However, growing up we discover that our creativity needs to be balanced between intention and discretion. As students, employers, and citizens, we learn to recognize the contexts that (a) are worth investing our creativity in, and (b) require us to retain our creativity, mostly for social reasons (Runco, 2019).
WHY Creativity matters?
Our creative spirit faces a paradox as it must be both “dead and alive” at all times (like the famous Schrödinger’s cat in quantum physics). Why do most of us still desperately want to cultivate it?
Creativity is largely considered today synonymous with success. It is the success enjoyed by creative people who are accomplished in both their personal and professional life; the success of innovative institutions capable of thriving in the complex and dynamic work environments of today; the success of countries that cultivate a healthy creative industries sector and invest in research and development.(Glăveanu, 2018, p. 25)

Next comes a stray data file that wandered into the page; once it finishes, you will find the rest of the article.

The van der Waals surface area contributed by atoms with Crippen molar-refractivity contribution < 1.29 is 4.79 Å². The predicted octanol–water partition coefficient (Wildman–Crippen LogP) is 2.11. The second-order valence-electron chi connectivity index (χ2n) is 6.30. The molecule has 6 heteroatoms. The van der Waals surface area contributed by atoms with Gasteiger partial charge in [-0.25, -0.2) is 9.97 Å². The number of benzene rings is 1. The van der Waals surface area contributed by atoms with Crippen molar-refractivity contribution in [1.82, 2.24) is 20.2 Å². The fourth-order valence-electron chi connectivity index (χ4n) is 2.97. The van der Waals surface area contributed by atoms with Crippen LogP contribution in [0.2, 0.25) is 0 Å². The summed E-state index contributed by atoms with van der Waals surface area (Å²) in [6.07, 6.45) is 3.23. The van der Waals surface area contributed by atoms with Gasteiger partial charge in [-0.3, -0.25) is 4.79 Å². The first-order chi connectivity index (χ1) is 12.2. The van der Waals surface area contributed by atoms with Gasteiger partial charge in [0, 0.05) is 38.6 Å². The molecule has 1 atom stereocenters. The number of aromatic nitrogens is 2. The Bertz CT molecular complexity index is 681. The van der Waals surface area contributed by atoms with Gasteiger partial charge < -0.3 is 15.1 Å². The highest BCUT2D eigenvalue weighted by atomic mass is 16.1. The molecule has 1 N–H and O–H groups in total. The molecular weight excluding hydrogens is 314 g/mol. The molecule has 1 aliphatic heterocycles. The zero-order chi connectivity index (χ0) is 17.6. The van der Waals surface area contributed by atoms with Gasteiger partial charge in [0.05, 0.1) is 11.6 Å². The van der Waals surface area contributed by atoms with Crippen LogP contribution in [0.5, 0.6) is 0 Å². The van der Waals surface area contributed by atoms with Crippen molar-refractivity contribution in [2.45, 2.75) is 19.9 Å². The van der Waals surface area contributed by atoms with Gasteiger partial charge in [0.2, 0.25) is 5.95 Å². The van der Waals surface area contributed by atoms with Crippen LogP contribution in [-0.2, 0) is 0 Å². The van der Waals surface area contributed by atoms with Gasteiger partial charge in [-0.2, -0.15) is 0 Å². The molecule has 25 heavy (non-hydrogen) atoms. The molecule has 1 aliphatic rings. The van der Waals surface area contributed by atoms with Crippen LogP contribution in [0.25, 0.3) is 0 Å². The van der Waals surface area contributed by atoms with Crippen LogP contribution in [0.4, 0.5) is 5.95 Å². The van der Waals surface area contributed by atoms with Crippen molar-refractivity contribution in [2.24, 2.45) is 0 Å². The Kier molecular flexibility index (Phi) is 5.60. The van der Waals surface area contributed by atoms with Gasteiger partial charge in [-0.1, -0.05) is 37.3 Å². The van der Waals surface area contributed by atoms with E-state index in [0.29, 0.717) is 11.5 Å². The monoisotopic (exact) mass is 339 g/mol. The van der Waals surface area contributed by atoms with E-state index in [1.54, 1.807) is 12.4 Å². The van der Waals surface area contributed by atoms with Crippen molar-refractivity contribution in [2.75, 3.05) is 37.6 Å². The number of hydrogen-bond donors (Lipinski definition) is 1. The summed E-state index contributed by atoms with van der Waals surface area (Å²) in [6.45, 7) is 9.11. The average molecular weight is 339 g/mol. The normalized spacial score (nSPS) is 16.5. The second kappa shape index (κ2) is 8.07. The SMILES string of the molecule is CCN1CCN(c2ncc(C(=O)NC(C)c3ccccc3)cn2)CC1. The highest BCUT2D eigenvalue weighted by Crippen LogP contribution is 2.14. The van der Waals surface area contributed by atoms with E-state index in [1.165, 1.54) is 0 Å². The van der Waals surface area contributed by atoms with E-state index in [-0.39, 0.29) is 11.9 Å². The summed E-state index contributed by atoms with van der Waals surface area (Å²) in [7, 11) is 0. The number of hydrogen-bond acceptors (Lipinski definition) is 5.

A distinction needs to be made at this point: our genius-type creativity (if we have any) may only rarely be groundbreaking or transformational for a field, but our everyday creativity can be transformational for us day-by-day in various aspects of our lives (Ilha Villanova & Pina e Cunha, 2021).
HOW to develop & evaluate Creativity?
The adoption of a dynamic understanding of creativity requires a careful look at the creative process rather than the creative outcome. However, common creativity assessment tools lose sight of the process as they provide “one and done” estimates of the final product (Beghetto & Corazza, 2019). How can we keep track of creativity… every step of the way?
At 100mentors, we utilize the strong connection between questioning and soft skills to enable learners to practice their creativity skill and provide a way to evaluate their level. Here is how technology and human capital combine to achieve that: